Fig.1 Integrated Data Mining Architecture The ideal starting point is a data warehouse containing a combination of internal data tracking all customer contact coupled with external market data about competitor activity. An OLAP (On-Line Analytical Processing) server enables a more sophisticated end-user business model to be applied when navigating the data warehouse. The Data Mining Server must be integrated with the data warehouse and the OLAP server to embed ROIfocused business analysis directly into this infrastructure. 2.2 Primary Data Mining Tasks 1. Classification-discovery of a predictive learning function that classifies a data item into one of several predefined classes. 2. Regression-discovery of a predictive learning function, which maps a data item to a real-value prediction variable. 3. Clustering-a common descriptive task in which one seeks to identify a finite set of categories or clusters to describe the data. 4. Summarization-an additional descriptive task that involves methods for finding a compact description for a set (or subset) of data. 5. Dependency Modeling-finding a local model that describes significant dependencies between variables or between values of a feature in a data set or in a part of a data set. 6. Change and Deviation Detection-discovering the most significant changes in the data set.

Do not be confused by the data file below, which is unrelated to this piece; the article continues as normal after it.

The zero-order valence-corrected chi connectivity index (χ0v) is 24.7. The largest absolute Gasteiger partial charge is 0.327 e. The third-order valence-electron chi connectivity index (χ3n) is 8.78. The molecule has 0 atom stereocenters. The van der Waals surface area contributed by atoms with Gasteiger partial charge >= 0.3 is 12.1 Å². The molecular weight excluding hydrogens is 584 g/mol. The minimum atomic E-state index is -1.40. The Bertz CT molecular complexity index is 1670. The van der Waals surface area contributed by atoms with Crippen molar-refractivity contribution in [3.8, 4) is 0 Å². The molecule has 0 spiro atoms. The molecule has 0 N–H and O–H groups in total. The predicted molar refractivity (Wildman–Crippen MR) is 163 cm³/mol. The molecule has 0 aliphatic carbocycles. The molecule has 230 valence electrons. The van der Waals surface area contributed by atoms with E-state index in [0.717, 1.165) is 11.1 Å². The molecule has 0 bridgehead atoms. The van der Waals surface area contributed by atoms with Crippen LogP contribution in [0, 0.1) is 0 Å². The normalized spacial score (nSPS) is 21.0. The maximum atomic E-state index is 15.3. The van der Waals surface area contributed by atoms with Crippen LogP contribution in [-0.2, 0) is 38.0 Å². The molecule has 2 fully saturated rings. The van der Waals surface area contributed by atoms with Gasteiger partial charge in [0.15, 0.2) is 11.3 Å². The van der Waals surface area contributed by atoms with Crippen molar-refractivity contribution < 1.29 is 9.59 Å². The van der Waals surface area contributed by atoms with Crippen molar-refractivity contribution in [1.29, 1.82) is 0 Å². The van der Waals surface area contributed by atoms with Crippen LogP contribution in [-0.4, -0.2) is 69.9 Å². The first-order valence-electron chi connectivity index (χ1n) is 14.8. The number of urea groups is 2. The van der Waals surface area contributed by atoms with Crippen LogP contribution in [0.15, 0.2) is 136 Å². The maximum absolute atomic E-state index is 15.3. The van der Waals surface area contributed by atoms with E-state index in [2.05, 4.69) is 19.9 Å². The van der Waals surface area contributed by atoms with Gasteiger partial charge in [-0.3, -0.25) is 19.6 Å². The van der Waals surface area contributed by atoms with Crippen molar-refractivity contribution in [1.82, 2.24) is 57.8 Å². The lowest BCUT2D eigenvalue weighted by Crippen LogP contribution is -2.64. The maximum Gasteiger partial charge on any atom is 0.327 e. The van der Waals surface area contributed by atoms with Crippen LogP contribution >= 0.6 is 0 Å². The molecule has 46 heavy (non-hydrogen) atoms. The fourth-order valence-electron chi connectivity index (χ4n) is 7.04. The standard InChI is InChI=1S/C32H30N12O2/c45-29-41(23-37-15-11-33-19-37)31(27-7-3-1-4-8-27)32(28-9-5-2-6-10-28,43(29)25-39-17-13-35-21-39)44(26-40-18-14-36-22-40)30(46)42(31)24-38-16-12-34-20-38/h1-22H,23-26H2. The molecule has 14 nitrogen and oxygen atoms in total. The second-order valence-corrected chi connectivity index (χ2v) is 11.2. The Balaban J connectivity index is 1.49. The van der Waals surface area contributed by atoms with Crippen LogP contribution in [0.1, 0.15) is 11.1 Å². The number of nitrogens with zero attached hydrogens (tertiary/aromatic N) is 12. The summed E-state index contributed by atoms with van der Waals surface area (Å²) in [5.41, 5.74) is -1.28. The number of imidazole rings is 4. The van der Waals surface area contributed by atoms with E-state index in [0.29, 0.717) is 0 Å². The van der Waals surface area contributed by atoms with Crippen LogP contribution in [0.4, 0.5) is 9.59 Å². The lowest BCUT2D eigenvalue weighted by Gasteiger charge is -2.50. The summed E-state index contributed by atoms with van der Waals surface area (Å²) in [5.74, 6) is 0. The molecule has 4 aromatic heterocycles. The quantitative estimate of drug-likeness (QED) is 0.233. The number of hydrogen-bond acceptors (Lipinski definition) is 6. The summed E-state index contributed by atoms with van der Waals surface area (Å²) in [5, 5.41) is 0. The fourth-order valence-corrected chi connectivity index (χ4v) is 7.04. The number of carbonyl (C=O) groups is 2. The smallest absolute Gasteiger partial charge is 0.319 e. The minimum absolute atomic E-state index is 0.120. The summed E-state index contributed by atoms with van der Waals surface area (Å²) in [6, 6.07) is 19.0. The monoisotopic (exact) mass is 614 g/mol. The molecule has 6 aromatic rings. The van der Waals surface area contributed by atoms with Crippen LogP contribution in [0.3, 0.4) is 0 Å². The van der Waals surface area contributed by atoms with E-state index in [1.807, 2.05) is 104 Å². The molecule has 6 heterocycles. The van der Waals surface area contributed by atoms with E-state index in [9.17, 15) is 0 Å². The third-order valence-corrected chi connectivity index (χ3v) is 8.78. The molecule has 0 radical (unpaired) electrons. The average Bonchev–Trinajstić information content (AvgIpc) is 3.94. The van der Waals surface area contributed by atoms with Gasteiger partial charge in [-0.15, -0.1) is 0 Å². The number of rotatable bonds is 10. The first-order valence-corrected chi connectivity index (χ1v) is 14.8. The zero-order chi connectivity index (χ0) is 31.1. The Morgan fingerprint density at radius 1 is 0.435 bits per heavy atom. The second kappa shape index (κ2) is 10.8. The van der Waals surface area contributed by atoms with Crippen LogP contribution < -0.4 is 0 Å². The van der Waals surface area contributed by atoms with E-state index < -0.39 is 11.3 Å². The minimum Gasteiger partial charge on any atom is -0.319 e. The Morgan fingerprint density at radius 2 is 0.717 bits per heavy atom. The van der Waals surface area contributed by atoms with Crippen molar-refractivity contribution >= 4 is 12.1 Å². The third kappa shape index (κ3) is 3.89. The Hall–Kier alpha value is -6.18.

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3. Temporal Data Mining Temporal data mining concerns the analysis of events ordered by one or more dimensions of time. We distinguish between two broad directions. One concerns the discovery of causal relationships among temporally-oriented events. The other concerns the discovery of similar patterns within the same time sequence or among different time sequences. This latter area, commonly termed time series analysis (or trend analysis) focuses on the identification of similar pre-specified patterns. 3.1 Mining Temporal Sequences The ultimate goal of temporal data mining is to discover hidden relations between sequences and subsequences of events. The discovery of relations between sequences of events involves mainly three steps: the representation and modeling of the data sequence in a suitable form; the definition of similarity measures between sequences; and the application of models and representations to the actual mining problems. A sequence composed by a series of nominal symbols from a particular alphabet is usually called a temporal sequence and a sequence of continuous, real-valued elements, is known as a time series. 3.2 Representation Of Temporal Sequences 3.2.1. Time-Domain Continuous Representations A simple approach to represent a sequence of real-valued elements (time series) is using the initial elements, ordered by their instant of occurrence without any preprocessing. An alternative consists in finding a piecewise linear function able to approximately describe the entire initial sequence. The objective is to obtain a representation amenable to the detection of significant changes in the sequence. 3.2.2 Transformation Based Representations The main idea of Transformation Based Representations is to transform the initial sequences from time to another domain, and then to use a point in this new domain to represent each original sequence. One proposal uses the Discrete Fourier Transform (DFT) to transform a sequence from the time domain to a point in the frequency domain. A more recent approach uses the Discrete Wavelet Transform (DWT) to translate each sequence from the time domain into the time / frequency domain. The DWT is a linear transformation, which decomposes the original sequence into different frequency components, without loosing the information about the instant of the elements occurrence. 3.3 Temporal Data Mining Tasks Data mining has been used in a wide range of applications. Temporal data mining tasks may be grouped as follows: (i) prediction, (ii) classification, (iii) clustering, (iv) search & retrieval and (v) pattern discovery. The task of time-series prediction has to do with forecasting (typically) future values of the time series based on its past samples. In order to do